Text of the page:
December 16, 2015
What is strategic planning? And what do you need to know about the process to determine how a strategic plan would benefit your organization? How detailed do we need to be with the budgeting?
Strategic planning is a systematic process where you identify why your organization exists, its vision for serving customers, employees, and local citizens, what you want to achieve, and how you’re going to do so. At each stage of the process you will involve various people and groups, as this is where the power of strategic planning comes into play.
Does strategic planning sound like a long, drawn-out process? Well, it can take a while to do it right. What’s the old saying? “Anything worth doing, is worth doing right.” Benefits of developing a strategic plan:
There are many approaches to strategic planning; however, there are a few common threads among most plans. The predominant starting point is a solid understanding of the organization. There are a variety of ways to understand the pressures and dynamics affecting an organization and its future.
Still answering the “Who are we?” question, most strategic plans include a SWOT analysis to explore the Strengths, Weaknesses, Opportunities, and Threats of the organization. With the Technology of Participation (ToP)®* Strategic Planning method, we also look at the benefits and dangers of success (potential outcomes to plan for). See Addendum on the ToP Strategic Planning methods.
Once the planning team has a good handle on the organizational identity and environment, the next couple of steps have to do with setting goals, objectives, and strategic directions and developing action plans to accomplish them.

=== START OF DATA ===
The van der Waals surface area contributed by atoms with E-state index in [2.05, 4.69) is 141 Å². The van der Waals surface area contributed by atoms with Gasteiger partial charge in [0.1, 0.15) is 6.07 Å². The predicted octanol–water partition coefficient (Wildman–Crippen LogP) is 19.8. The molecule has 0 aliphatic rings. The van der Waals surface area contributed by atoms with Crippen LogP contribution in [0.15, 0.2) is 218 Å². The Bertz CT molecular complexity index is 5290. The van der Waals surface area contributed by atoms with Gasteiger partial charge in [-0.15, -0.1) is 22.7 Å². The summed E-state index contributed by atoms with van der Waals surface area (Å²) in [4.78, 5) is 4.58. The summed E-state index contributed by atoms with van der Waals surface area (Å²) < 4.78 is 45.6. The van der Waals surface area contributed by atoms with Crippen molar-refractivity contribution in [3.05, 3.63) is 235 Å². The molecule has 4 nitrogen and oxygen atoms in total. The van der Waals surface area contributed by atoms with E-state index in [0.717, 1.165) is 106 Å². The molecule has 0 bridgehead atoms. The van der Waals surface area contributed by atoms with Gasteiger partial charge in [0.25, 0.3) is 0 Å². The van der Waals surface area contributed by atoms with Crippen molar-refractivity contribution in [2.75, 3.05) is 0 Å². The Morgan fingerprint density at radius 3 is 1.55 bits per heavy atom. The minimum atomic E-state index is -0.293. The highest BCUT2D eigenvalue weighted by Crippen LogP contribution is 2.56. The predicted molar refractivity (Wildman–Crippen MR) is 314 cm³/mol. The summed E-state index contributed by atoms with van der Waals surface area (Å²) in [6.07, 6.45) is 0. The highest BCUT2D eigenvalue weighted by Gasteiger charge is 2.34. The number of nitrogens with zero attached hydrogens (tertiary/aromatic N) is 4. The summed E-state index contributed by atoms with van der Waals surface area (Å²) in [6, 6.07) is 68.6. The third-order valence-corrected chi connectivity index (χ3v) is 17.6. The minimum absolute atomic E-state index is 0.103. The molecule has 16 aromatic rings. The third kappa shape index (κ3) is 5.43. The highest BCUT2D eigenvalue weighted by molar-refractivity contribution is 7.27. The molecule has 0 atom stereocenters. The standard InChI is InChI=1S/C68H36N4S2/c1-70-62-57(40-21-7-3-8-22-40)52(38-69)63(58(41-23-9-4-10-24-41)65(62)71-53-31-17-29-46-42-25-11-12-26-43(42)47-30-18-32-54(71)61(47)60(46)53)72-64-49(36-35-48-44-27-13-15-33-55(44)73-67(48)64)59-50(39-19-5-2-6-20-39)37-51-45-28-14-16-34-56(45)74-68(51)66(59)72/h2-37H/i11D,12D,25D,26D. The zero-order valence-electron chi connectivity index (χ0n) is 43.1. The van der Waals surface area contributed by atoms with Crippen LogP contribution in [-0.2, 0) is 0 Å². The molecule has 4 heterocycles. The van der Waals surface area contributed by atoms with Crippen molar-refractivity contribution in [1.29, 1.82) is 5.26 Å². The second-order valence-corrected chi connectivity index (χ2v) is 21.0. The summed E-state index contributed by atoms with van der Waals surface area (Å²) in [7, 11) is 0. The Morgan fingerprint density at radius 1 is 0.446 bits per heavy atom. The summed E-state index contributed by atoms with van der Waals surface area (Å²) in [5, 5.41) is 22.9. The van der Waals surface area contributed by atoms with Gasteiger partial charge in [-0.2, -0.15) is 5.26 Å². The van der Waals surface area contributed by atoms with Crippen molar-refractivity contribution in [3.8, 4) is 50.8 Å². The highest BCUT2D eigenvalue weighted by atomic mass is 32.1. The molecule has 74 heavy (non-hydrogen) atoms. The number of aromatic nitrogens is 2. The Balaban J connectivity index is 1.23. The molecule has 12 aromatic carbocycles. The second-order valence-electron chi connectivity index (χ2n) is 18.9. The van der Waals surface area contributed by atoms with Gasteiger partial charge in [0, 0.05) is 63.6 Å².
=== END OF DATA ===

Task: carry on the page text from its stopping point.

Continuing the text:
We’re not suggesting that strategic planning is an easy process. It requires a strong commitment from your executive level and governing board plus the allocation of resources such as staff time, hiring a professional facilitator, technology, meeting expenses, and a facility with adequate space.
Timing is important. The end of the year or the beginning of a new one are great times to take a forward look. Now is the time. However, if you’re in a crises mode, strategic planning is not appropriate. Take care of the crises first then consider creating a plan for the future.
It is important to know who makes the decisions at each stage of the process and when you need to build consensus. Making sure you’ve included all stakeholders will help you create a plan that has wide support.
People have a tendency to shy away from a long-term planning process because the world is changing so rapidly and it’s difficult to know what’s coming down the pike. A good plan will include a few contingencies and a back-up plan if the original goals get thwarted.
Another reason people think strategic planning is so difficult is because it is challenging to forecast revenue and expenses. It is not the function of a strategic plan to have detailed financial projections. Those come afterwards when the finance people can take a look at the goals outlined in the plan and apply financial reasoning and planning to them. Sometimes the finance department can put a wet blanket on the enthusiasm of the planning team, but with honest dialogue and understanding on both sides, the objectives and financial projections can come together.